Thursday, September 3, 1998

OK, time for my “daily column”…or “couple-of-times-a-week column”, as it seems more likely to be. Tell me what you think of the new underlining highlight thing.

Just read a fascinating little story over on Yahoo! News. Seems Brandon Beussink, a student at Woodland High School in Montana, wrote up a webpage that ridiculed Woodland HS’ webpage. Ignoring the fact that this critique was neither hosted on school computers nor written on school time, the school promptly suspended him for a full ten days, effectively failing him for an entire semester.

What concerns me is that this isn’t the first time I’ve heard of schools putting down their technologically more knowledgeable students. A good online friend of mine got shouted at by a teacher who was trying to convince my friend, among other things, that “The internet is PART of the web!”

Why is this? Well, for one thing, the schools are afraid to admit that their students really are more technologically savvy than they are. The adults are afraid of the technology, while the kids are jumping into it with zeal. The teachers fall far behind, and are too proud to ask their students for help.

Besides the fact that the administration doesn’t know how to deal with the net; rather than bringing their school together with the internet (as some schools are doing), they want to restrict it to a “teacher tool.” I’m sorry, the internet isn’t a one-way medium.

In my personal opinion, the public schools are also on unsteady ground because of the exploding home school movement (yes, it’s still exploding), and to a lesser extent private schools. All of a sudden there’s a practical alternative to public schools, and people are flocking to that alternative. Never minding the fact that there may be valid reasons why people are abandoning public schools, public school administrators feel they have to show up how much power they have, so that their students don’t go home and complain. Quash the serfs if you want peace.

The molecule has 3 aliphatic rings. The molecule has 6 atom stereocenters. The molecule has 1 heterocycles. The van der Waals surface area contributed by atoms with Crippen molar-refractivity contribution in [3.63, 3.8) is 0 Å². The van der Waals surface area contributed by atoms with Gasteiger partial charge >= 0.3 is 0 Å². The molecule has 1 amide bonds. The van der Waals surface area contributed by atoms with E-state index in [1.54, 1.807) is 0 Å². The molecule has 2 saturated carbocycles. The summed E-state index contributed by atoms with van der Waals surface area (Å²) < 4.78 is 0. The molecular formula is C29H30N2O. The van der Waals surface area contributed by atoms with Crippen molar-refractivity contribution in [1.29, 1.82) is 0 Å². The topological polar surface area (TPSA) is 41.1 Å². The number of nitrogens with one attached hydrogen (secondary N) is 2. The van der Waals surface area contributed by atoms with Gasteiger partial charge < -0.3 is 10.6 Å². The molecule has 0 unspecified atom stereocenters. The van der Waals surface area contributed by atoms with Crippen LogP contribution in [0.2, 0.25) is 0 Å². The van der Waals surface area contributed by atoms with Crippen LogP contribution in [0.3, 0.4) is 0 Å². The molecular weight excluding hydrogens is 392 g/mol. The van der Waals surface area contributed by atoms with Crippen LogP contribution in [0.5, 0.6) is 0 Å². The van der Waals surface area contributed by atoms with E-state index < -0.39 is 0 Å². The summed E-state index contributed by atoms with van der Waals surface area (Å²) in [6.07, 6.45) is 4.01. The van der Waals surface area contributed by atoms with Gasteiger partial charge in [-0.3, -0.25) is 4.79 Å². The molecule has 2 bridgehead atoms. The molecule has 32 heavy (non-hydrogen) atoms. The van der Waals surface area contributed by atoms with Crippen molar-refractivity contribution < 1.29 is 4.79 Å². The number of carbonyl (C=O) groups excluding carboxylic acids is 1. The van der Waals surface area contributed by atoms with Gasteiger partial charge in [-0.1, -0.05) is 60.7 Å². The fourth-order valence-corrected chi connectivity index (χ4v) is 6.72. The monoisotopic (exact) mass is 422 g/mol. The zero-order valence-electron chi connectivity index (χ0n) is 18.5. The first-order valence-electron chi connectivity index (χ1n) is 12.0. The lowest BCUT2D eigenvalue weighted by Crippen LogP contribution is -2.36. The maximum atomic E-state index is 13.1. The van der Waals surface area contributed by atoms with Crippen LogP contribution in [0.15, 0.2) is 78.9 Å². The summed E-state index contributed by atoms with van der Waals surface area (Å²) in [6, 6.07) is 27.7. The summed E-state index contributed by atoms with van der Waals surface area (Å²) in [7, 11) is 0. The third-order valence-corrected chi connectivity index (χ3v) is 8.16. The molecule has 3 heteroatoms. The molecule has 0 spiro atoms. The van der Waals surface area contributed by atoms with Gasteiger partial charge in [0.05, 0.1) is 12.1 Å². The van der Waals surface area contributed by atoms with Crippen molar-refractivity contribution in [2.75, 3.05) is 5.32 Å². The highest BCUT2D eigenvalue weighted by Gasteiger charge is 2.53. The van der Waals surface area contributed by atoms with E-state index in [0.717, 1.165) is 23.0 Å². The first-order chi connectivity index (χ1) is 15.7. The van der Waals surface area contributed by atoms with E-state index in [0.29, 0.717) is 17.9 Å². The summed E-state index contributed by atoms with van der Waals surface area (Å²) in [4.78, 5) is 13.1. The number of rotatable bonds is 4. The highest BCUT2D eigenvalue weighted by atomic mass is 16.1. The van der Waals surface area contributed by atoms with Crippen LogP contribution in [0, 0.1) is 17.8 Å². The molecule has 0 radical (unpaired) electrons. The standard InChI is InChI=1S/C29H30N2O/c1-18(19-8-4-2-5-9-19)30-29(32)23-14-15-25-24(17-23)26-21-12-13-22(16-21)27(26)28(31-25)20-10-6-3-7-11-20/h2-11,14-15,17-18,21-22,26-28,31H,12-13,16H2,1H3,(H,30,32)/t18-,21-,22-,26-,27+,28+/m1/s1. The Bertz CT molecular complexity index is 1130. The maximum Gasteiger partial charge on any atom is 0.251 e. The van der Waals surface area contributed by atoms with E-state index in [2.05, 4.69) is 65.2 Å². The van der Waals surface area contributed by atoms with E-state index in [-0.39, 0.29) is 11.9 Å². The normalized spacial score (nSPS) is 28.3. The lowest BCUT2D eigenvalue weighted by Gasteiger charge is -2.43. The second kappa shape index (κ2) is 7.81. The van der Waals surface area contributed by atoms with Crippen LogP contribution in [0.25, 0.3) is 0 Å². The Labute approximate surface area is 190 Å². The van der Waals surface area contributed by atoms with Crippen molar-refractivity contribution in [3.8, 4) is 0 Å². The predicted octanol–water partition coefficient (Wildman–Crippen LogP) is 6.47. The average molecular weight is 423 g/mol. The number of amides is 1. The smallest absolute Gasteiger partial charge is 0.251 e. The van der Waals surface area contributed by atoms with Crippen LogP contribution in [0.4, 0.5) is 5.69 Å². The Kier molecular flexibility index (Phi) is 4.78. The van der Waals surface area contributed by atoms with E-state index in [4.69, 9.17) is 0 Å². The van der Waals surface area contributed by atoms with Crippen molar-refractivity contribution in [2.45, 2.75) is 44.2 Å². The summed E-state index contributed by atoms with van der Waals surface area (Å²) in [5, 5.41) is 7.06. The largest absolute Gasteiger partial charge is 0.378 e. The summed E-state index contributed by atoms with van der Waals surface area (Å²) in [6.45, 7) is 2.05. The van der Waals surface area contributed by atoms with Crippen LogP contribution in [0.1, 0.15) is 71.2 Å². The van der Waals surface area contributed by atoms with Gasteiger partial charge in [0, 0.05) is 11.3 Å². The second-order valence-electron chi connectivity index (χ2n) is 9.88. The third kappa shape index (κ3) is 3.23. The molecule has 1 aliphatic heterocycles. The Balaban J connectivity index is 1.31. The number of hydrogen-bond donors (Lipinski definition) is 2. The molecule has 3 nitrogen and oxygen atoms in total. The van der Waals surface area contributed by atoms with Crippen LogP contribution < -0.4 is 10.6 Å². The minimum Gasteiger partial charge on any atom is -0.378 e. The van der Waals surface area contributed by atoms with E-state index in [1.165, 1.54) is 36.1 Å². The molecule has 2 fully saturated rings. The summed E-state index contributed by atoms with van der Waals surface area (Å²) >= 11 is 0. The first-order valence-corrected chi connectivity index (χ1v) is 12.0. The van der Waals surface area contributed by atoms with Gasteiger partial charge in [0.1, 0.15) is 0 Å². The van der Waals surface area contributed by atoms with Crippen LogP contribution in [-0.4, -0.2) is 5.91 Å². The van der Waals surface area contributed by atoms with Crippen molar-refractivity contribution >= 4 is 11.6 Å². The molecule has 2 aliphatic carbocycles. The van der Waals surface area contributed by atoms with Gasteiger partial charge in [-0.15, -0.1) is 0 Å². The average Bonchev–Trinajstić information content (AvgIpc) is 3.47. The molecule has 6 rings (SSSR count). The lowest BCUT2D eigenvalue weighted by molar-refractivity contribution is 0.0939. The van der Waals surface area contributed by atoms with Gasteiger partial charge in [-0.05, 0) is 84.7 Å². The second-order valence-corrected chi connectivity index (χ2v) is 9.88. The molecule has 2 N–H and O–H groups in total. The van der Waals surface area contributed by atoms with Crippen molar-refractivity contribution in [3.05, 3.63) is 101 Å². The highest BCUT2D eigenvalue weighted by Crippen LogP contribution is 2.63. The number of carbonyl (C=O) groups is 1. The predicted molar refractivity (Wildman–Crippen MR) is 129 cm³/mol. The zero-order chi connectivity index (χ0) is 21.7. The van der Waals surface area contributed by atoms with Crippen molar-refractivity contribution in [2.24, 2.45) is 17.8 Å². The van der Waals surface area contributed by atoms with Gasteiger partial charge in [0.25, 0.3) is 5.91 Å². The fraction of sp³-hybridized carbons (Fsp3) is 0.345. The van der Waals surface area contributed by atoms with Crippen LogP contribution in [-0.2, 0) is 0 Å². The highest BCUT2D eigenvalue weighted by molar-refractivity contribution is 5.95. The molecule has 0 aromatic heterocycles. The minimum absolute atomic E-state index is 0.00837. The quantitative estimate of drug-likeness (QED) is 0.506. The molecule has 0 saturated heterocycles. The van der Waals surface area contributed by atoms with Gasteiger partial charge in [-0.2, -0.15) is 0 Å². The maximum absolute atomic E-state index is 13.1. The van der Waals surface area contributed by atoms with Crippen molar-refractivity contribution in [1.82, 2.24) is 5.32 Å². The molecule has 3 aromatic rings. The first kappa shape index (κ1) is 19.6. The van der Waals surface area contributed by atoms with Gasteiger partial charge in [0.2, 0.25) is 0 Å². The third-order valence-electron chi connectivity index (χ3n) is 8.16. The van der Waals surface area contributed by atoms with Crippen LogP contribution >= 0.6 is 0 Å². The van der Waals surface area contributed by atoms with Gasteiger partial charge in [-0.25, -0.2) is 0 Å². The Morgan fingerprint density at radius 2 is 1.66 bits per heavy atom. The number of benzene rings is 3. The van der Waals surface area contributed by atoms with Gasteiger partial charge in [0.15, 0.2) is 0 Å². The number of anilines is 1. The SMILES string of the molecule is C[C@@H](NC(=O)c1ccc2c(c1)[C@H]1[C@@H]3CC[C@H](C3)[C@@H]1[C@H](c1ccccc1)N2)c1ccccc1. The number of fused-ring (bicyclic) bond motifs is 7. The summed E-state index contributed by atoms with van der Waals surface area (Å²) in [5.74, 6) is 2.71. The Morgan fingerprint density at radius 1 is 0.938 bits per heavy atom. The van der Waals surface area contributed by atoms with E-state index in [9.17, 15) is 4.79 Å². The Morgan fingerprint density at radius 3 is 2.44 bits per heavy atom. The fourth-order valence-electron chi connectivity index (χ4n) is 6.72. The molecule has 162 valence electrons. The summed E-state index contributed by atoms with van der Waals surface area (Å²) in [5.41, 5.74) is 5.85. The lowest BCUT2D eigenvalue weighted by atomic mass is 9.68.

So how do we fix this whole technology issue? It’s actually simple, to my mind: create a “technology team” of half a dozen students (or whatever number, as appropriate for the size of the school), which report directly to the administration and to whoever is in charge of technology (the manager of the school’s LAN or internet connection or whatever). Require them to help out technologically, writing webpages, answering e-mails, and so forth, and to provide a quarterly report to the administration, in person, on the technological status of the school. Allow them to implement and administrate (under certain supervision) technological solutions and new technologies that will let students communicate. These will be the “geekhead” of the school. They’re free labor, they’re autonomous, they’ll know and learn faster than you can believe, and it’ll provide fantastic experience for their working lives.

Besides this, there are numerous technologies to facilitate learning that can be installed now. The high school of another friend of mine hosts newsgroups for every class, so those having a problem can post questions, and those that passed and answer them. Wouldn’t it be wonderful if teachers (or, heck, students) could maintain websites about their classes, including links? Rather than assigning reports, assign webpages for students to write; same content, more for the student to keep balanced and work on (suddenly s/he has to worry about images, links, and so forth).

People have been worrying for years about the technological “have”s and “have-not“s. If the schools get aggressive about integrating technology with the curriculum and everyday school life now, we won’t have this problem in the future.

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